Looking Back at Ohio State's Six Heisman Trophy Winners, and Their Seven Heisman Trophies

By Kevin Harrish on December 8, 2018 at 2:15 pm
Troy Smith is Ohio State's last Heisman Trophy winner.

Ohio State Athletics

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While odds are he won't win it, Dwayne Haskins joins an elite group of Buckeyes on Saturday to finish as finalists for the Heisman Trophy, adding to Ohio State's rich Heisman history.

The Buckeyes are tied for the most Heisman trophies in college football history with seven, have one of the most lopsided winners in the awards' history, and boast the only two-time Heisman winner.

Here's a look back at Ohio State's Heisman winners.

1944 – Les Horvath

Les Horvath is Ohio State's first Heisman Trophy winner and the only winner that did not play football the previous season.

Horvath exhausted his three years of eligibility in 1942 and enrolled in Ohio State's school of dentistry in 1943, but the Buckeyes struggled after many players joined the military during World War II, leaving the roster depleted. So Ohio State took advantage of a war-time rule which granted an extra year of eligibility to graduate students and asked Horvath to return.

With his extra season, Horvath did everything for the Buckeyes – running, passing, kicking, blocking and tackling – and even called his own plays, earning him the nickname "Playing Coach." That season, he led the Big Ten in rushing and total offense and led the Buckeyes to a perfect 9-0 record and a No. 2 final ranking in the polls, earning him the Heisman Trophy.

1950 – Vic Janowicz

Vic Janowicz was another do-it-all player for the Buckeyes.

Woody Hayes, his head coach at the time, said Janowicz was "not only a great runner, but also passed, was a placekicker and punter, played safety on defense and was an outstanding blocker. Janowicz epitomized the 'triple-threat' football player."

In one lopsided 83-21 win over Iowa, Janowicz accounted for 46 points by accounting for six touchdowns and kicking eight extra points. He finished the season with 561 passing yards, 314 rushing yards and 17 touchdowns, winning the Heisman Trophy as a junior.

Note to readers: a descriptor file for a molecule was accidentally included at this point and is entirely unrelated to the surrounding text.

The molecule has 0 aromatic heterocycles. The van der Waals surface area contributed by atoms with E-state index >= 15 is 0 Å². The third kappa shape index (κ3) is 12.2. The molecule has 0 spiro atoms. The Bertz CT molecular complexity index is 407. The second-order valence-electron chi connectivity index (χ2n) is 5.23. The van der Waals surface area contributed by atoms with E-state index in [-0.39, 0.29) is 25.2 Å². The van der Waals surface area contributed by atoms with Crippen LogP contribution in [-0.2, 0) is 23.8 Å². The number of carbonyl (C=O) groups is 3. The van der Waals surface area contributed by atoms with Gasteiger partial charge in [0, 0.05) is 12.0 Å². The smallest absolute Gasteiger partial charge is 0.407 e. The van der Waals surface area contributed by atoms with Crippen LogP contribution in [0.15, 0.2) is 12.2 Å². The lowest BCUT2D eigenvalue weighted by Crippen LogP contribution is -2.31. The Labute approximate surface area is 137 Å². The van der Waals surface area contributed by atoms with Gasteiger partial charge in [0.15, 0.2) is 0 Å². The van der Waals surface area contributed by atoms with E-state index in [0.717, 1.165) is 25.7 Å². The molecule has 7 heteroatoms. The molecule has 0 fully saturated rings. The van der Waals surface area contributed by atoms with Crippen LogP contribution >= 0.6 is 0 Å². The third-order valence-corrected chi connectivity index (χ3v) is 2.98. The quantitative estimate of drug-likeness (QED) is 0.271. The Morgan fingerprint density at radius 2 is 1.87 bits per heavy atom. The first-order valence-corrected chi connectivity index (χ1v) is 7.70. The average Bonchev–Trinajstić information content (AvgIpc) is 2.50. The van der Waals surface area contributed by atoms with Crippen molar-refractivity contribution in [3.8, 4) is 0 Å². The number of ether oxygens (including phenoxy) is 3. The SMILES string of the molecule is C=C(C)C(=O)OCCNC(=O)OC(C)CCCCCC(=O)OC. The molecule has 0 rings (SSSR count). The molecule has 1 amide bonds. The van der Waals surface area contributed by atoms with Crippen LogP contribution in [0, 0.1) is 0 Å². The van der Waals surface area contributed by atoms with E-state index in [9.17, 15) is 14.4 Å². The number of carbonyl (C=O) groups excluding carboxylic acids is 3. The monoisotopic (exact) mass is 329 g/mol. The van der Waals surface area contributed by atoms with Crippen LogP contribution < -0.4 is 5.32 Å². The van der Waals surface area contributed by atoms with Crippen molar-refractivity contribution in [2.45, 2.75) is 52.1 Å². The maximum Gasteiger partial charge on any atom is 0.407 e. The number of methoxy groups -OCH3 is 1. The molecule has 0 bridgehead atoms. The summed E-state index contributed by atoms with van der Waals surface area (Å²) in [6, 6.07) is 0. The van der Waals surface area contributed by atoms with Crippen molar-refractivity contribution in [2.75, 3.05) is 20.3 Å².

1955 – Howard Cassady

In his day, Howard "Hopalong" Cassady was one of the most dominant runners ever.

His final season at Ohio State, Cassady turned in his best season, rushing for 958 yards and 15 touchdowns on his way to the program's third Heisman Trophy.

At the time of his graduation, Cassady held Ohio State's career rushing record (2,466 yards), the career all-purpose yards record (4,403 yards), and the scoring record (222 points).

1974 and 1975 – Archie Griffin

To this day, Archie Griffin is still the only player ever to win the Heisman Trophy multiple times, taking home the hardware in 1974 and 1975 after rushing for 1,620 as a junior and 1,357 as a senior.

Griffin's entire Buckeye career was marked by dominance. Griffin is the only running back to lead the Big Ten Conference in rushing for three straight years, is one of the only two players ever to start in four-consecutive Rose Bowls, and helped lead the Buckeyes to a  record of 40-5-1 during his time in Columbus.

Woody Hayes once said of Griffin, "he's a better young man than he is a football player, and he's the best football player I've ever seen."

1995 – Eddie George

Eddie George had one of the most dominating seasons in Ohio State history, resulting in he program's sixth Heisman Trophy in 1995.

As a senior, George rushed for a school record 1,927 yards and 24 touchdowns his senior season, an averaging 148.23 yards per game. He also caught 47 passes for 417 yards and one touchdown. 

That season, George rushed for over 200 yards three times, including a school record 314 yards along with three touchdowns against Illinois.

2006 – Troy Smith

Troy Smith is the winner of Ohio State's most recent Heisman Trophy, and he won it in absolutely landslide fashion, earning 91.6 percent of the first-place votes – a record which still stands today.

That season, Smith passed for a career-high 2,542 yards and 30 touchdowns to lead the Buckeyes to an undefeated season, which included wins over four ranked teams, including two ranked No. 2 in the country at the time.

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